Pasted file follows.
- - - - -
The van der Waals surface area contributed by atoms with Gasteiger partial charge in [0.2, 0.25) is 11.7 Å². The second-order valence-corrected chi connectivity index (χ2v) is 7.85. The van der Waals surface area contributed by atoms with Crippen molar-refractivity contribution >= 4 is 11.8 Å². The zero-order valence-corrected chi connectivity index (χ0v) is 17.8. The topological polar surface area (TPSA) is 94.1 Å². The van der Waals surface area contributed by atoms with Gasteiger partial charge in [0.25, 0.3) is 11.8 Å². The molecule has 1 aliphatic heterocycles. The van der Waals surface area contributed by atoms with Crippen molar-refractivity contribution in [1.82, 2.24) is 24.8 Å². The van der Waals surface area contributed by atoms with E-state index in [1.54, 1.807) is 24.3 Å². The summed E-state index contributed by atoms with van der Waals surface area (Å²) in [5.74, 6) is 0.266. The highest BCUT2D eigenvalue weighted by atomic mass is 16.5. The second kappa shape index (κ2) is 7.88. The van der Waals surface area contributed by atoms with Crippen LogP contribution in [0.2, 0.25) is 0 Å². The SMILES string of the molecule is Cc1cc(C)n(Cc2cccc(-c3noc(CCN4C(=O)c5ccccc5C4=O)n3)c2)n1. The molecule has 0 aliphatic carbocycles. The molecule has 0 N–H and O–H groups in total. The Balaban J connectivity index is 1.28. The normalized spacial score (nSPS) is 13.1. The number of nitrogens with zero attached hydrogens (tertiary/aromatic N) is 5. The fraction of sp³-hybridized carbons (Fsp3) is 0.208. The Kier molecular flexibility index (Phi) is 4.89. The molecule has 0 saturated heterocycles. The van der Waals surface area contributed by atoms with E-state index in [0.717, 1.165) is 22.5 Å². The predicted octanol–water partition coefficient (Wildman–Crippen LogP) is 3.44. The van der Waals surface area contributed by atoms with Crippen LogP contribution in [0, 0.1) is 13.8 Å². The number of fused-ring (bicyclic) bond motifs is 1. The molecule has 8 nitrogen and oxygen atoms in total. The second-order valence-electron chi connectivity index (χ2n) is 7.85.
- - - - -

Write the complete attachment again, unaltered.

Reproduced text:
The van der Waals surface area contributed by atoms with Gasteiger partial charge in [0.2, 0.25) is 11.7 Å². The second-order valence-corrected chi connectivity index (χ2v) is 7.85. The van der Waals surface area contributed by atoms with Crippen molar-refractivity contribution >= 4 is 11.8 Å². The zero-order valence-corrected chi connectivity index (χ0v) is 17.8. The topological polar surface area (TPSA) is 94.1 Å². The van der Waals surface area contributed by atoms with Gasteiger partial charge in [0.25, 0.3) is 11.8 Å². The molecule has 1 aliphatic heterocycles. The van der Waals surface area contributed by atoms with Crippen molar-refractivity contribution in [1.82, 2.24) is 24.8 Å². The van der Waals surface area contributed by atoms with E-state index in [1.54, 1.807) is 24.3 Å². The summed E-state index contributed by atoms with van der Waals surface area (Å²) in [5.74, 6) is 0.266. The highest BCUT2D eigenvalue weighted by atomic mass is 16.5. The second kappa shape index (κ2) is 7.88. The van der Waals surface area contributed by atoms with Crippen LogP contribution in [0.2, 0.25) is 0 Å². The SMILES string of the molecule is Cc1cc(C)n(Cc2cccc(-c3noc(CCN4C(=O)c5ccccc5C4=O)n3)c2)n1. The molecule has 0 aliphatic carbocycles. The molecule has 0 N–H and O–H groups in total. The Balaban J connectivity index is 1.28. The normalized spacial score (nSPS) is 13.1. The number of nitrogens with zero attached hydrogens (tertiary/aromatic N) is 5. The fraction of sp³-hybridized carbons (Fsp3) is 0.208. The Kier molecular flexibility index (Phi) is 4.89. The molecule has 0 saturated heterocycles. The van der Waals surface area contributed by atoms with E-state index in [0.717, 1.165) is 22.5 Å². The predicted octanol–water partition coefficient (Wildman–Crippen LogP) is 3.44. The van der Waals surface area contributed by atoms with Crippen LogP contribution in [0, 0.1) is 13.8 Å². The number of fused-ring (bicyclic) bond motifs is 1. The molecule has 8 nitrogen and oxygen atoms in total. The second-order valence-electron chi connectivity index (χ2n) is 7.85.